3. ACCURATE SPECTROSCOPIC CHARACTERIZATION OF PROTONATED OXIRANE: A POTENTIAL PREBIOTIC SPECIES IN TITAN’S ATMOSPHERE

    PubMed Central

    Puzzarini, Cristina; Ali, Ashraf; Biczysko, Malgorzata; Barone, Vincenzo

    2015-01-01

    An accurate spectroscopic characterization of protonated oxirane has been carried out by means of state-of-the-art computational methods and approaches. The calculated spectroscopic parameters from our recent computational investigation of oxirane together with the corresponding experimental data available were used to assess the accuracy of our predicted rotational and IR spectra of protonated oxirane. We found an accuracy of about 10 cm−1 for vibrational transitions (fundamentals as well as overtones and combination bands) and, in relative terms, of 0.1% for rotational transitions. We are therefore confident that the spectroscopic data provided herein are a valuable support for the detection of protonated oxirane not only in Titan’s atmosphere but also in the interstellar medium. PMID:26543241

  4. Accurate spectroscopic characterization of protonated oxirane: a potential prebiotic species in Titan's atmosphere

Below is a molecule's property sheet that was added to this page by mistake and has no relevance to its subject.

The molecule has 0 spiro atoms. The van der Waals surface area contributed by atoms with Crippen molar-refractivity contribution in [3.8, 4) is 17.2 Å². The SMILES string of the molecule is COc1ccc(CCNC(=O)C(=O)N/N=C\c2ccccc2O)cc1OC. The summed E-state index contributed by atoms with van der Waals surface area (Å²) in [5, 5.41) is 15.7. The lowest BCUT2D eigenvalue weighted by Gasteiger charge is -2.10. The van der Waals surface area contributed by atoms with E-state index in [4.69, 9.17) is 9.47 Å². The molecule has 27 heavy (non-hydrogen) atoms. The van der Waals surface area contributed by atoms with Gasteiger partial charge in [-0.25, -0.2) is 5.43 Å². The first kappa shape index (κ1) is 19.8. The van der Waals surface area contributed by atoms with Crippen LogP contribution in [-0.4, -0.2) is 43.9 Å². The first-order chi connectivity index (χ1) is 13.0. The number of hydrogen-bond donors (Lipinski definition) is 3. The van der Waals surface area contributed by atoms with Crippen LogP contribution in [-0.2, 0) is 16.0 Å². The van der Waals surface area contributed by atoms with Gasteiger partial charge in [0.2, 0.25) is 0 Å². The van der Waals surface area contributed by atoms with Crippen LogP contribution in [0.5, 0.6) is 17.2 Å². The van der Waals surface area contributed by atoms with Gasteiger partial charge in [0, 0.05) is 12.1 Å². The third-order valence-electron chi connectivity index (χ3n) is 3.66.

SciTech Connect

    Puzzarini, Cristina; Ali, Ashraf; Biczysko, Malgorzata; Barone, Vincenzo

    2014-09-10

    An accurate spectroscopic characterization of protonated oxirane has been carried out by means of state-of-the-art computational methods and approaches. The calculated spectroscopic parameters from our recent computational investigation of oxirane together with the corresponding experimental data available were used to assess the accuracy of our predicted rotational and IR spectra of protonated oxirane. We found an accuracy of about 10 cm{sup –1} for vibrational transitions (fundamentals as well as overtones and combination bands) and, in relative terms, of 0.1% for rotational transitions. We are therefore confident that the spectroscopic data provided herein are a valuable support for the detection of protonated oxirane not only in Titan's atmosphere but also in the interstellar medium.